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CFP: Culturally Responsive Teaching Conference (Deadline: 1/31)

The 5th Annual Culturally Responsive Teaching and Learning Conference has extended their deadline for proposals to January 31, 2019. This is an excellent conference and an excellent opportunity, so please do consider getting involved! The conference will be held in Linthicum Heights (just outside of Baltimore, MD) this year on March 21st and 22nd. Further information can also be found at www.CRT-CC.org. Please also see the CFP flier in addition to the conference flier below.

Continue reading CFP: Culturally Responsive Teaching Conference (Deadline: 1/31)

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CCHA’s 2019 Lit Mag Competition is Now Open! (Deadline: 6/10)

It’s that time of year again, and the Literary Magazine Competition has been announced and opened for magazines published between June 2018 and May 2019. The contest information and entry form can be found at the link below. Good luck to all of this year’s participants!

Continue reading CCHA’s 2019 Lit Mag Competition is Now Open! (Deadline: 6/10)

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CFP: Council of American Overseas Research Centers (CAORC) by 10/22

Council of American Overseas Research Centers (CAORC) is now accepting proposals for a two-week, fully-funded, community college faculty seminar in Senegal in January.

Deadline: October 22nd

Link: https://www.caorc.org/faculty-development-2019-senegal

Flier as PDF: Click Here

CAORC-WARC Faculty Development Seminar Announcement-1

CAORC-WARC Faculty Development Seminar Announcement-1

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Teagle Foundation Grant Funding Opportunities (Soft Deadline: 12/1/18)

Teagle Grant Funding Opportunities

The Teagle Foundation has launched two new funding initiatives: Education for American Civic Life and Pathways to the Liberal Arts. Along with its ongoing support for Liberal Arts and the Professions, the Teagle Foundation will review grant requests for all three initiatives on a rolling basis. To be considered for a grant, please review the Teagle Foundation’s application guidelines and submit a brief 3-5 page concept paper to proposals@teagle.org. While concept papers are reviewed on a rolling basis, priority consideration will be given to those submitted by December 1, 2018. If you have questions about the RFPs, please contact Loni Bordoloi Pazich (bordoloi@teagle.org) or Desiree Vazquez Barlatt (desireev@teagle.org).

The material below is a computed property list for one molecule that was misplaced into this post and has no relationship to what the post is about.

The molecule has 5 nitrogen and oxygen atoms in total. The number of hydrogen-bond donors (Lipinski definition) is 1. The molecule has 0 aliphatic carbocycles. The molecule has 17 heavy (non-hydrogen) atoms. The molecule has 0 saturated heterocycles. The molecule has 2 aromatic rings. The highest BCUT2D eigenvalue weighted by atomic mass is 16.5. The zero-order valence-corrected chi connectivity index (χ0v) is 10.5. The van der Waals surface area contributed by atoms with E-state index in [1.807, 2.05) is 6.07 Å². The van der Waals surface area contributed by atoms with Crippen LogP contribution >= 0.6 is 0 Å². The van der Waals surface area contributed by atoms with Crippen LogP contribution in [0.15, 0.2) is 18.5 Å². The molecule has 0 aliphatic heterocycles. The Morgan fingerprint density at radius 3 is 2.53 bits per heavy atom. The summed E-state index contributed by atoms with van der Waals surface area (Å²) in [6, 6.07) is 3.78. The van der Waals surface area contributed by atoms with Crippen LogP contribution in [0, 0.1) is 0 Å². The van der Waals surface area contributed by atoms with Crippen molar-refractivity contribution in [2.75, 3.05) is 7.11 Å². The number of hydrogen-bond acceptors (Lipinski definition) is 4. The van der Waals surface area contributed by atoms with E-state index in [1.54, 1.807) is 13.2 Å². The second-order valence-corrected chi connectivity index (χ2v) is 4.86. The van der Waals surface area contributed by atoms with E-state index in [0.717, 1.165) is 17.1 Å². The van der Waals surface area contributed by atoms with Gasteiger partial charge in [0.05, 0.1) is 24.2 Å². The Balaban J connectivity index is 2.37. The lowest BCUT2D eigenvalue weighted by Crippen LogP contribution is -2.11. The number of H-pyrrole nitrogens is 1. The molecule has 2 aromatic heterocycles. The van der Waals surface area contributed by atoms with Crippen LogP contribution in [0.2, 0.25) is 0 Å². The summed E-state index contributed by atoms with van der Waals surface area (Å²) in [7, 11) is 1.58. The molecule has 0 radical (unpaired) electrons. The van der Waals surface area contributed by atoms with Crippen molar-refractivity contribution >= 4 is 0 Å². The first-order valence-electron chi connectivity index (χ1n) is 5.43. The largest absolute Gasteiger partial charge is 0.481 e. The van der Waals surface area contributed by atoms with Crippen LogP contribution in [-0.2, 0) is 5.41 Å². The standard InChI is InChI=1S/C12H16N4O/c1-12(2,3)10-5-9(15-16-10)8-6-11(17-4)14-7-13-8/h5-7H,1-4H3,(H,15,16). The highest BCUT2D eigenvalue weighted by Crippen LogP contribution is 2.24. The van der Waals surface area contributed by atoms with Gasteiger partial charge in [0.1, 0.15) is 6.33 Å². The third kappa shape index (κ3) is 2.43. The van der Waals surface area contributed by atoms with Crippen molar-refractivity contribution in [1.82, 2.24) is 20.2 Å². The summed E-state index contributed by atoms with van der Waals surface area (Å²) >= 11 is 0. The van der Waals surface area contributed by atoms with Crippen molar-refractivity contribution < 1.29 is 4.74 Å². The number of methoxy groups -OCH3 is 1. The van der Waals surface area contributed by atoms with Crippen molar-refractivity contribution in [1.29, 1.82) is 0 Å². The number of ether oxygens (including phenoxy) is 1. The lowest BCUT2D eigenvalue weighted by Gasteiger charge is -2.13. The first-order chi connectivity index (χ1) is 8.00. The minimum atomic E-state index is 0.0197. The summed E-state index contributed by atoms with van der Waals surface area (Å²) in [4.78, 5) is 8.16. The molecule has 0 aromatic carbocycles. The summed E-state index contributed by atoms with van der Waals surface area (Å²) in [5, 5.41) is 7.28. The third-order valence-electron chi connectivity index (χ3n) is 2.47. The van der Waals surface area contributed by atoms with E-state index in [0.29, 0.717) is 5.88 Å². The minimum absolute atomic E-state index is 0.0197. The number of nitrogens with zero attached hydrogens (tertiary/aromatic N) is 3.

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Opportunity: Call for Reviewers for ACLS Fellowship Applications

The American Council of Learned Societies (ACLS) is introducing a new fellowship program this year—the Mellon/ACLS Community College Faculty Fellowships—to support the research ambitions of community college faculty in the humanities and related social sciences. The program, which has its first application deadline on September 26, 2018, will offer up to 26 fellowships of $40,000 to community college faculty working on a diverse range of research projects. You can find out more about the program here: http://www.acls.org/programs/community-college-faculty/.

Like all ACLS fellowship programs, this program will use a peer review process to evaluate applications and select fellows. ACLS is currently looking for community college faculty in all fields of the humanities and related social sciences to serve as reviewers for the program’s inaugural competition or in a future year. Serving as a reviewer would involve evaluating 25-30 applications in the reviewer’s discipline using an online portal. Reviewers will have approximately six weeks this fall to score the applications and enter very brief comments. The honorarium for service is $200.

If you or any of your colleagues might be interested in serving as a reviewer next fall or in a future year, please email ACLS program officer Rachel Bernard (rbernard@acls.org) no later than July 18 with the following information: name(s), email address, institution, faculty rank/title, department, and discipline. You may also enter multiple names on this spreadsheet, and email the spreadsheet to rbernard@acls.org.

Thanks so much for your help, and please feel free to forward this post to your colleagues.

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National Council on Public History (NCPH) 2019 Meeting Call for Proposals

NCPH invites proposals for its 2019 conference in Hartford, Connecticut, that explore how public history intersects—sometimes purposefully, sometimes with unintended consequences—with the ongoing task of making and remaking places, communities, and polities. To learn more about the conference theme, “Repair Work,” and to fill out the proposal form, visit us athttp://bit.ly/ncph2019CFP. Final submissions are due Sunday, July 15, 2018 at 11:59 pm. Please email NCPH Program Manager Meghan Hillman at meghillm@iupui.edu with any questions.

You can access a paper copy of the NCPH 2019 Call for Proposals HERE.